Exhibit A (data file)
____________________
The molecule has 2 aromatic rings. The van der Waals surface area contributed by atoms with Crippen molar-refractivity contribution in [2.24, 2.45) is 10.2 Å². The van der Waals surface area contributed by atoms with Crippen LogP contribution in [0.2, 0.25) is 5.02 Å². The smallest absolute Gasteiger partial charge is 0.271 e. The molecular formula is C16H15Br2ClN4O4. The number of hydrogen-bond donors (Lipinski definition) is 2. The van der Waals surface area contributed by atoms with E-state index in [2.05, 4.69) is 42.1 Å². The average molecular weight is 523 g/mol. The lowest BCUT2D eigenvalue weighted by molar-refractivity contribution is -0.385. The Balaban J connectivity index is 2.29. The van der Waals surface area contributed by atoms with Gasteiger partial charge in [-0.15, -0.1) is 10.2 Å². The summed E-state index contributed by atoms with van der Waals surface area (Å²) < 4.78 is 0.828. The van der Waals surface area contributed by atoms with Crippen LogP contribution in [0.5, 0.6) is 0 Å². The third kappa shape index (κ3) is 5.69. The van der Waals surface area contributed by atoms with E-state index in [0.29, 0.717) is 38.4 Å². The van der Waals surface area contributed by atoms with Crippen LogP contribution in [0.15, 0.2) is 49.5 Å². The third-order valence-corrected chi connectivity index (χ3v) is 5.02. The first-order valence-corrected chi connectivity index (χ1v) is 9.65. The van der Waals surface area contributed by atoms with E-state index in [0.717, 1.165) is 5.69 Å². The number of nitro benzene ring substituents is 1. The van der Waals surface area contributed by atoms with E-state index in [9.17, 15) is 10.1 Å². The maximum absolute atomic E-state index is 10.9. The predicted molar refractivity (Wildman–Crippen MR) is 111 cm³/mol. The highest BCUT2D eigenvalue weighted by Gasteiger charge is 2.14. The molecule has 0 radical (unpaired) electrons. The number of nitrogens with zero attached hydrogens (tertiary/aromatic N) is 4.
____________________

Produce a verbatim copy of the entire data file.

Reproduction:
The molecule has 2 aromatic rings. The van der Waals surface area contributed by atoms with Crippen molar-refractivity contribution in [2.24, 2.45) is 10.2 Å². The van der Waals surface area contributed by atoms with Crippen LogP contribution in [0.2, 0.25) is 5.02 Å². The smallest absolute Gasteiger partial charge is 0.271 e. The molecular formula is C16H15Br2ClN4O4. The number of hydrogen-bond donors (Lipinski definition) is 2. The van der Waals surface area contributed by atoms with E-state index in [2.05, 4.69) is 42.1 Å². The average molecular weight is 523 g/mol. The lowest BCUT2D eigenvalue weighted by molar-refractivity contribution is -0.385. The Balaban J connectivity index is 2.29. The van der Waals surface area contributed by atoms with Gasteiger partial charge in [-0.15, -0.1) is 10.2 Å². The summed E-state index contributed by atoms with van der Waals surface area (Å²) < 4.78 is 0.828. The van der Waals surface area contributed by atoms with Crippen LogP contribution in [0.5, 0.6) is 0 Å². The third kappa shape index (κ3) is 5.69. The van der Waals surface area contributed by atoms with E-state index in [0.29, 0.717) is 38.4 Å². The van der Waals surface area contributed by atoms with Crippen LogP contribution in [0.15, 0.2) is 49.5 Å². The third-order valence-corrected chi connectivity index (χ3v) is 5.02. The first-order valence-corrected chi connectivity index (χ1v) is 9.65. The van der Waals surface area contributed by atoms with E-state index in [0.717, 1.165) is 5.69 Å². The number of nitro benzene ring substituents is 1. The van der Waals surface area contributed by atoms with E-state index in [9.17, 15) is 10.1 Å². The maximum absolute atomic E-state index is 10.9. The predicted molar refractivity (Wildman–Crippen MR) is 111 cm³/mol. The highest BCUT2D eigenvalue weighted by Gasteiger charge is 2.14. The molecule has 0 radical (unpaired) electrons. The number of nitrogens with zero attached hydrogens (tertiary/aromatic N) is 4.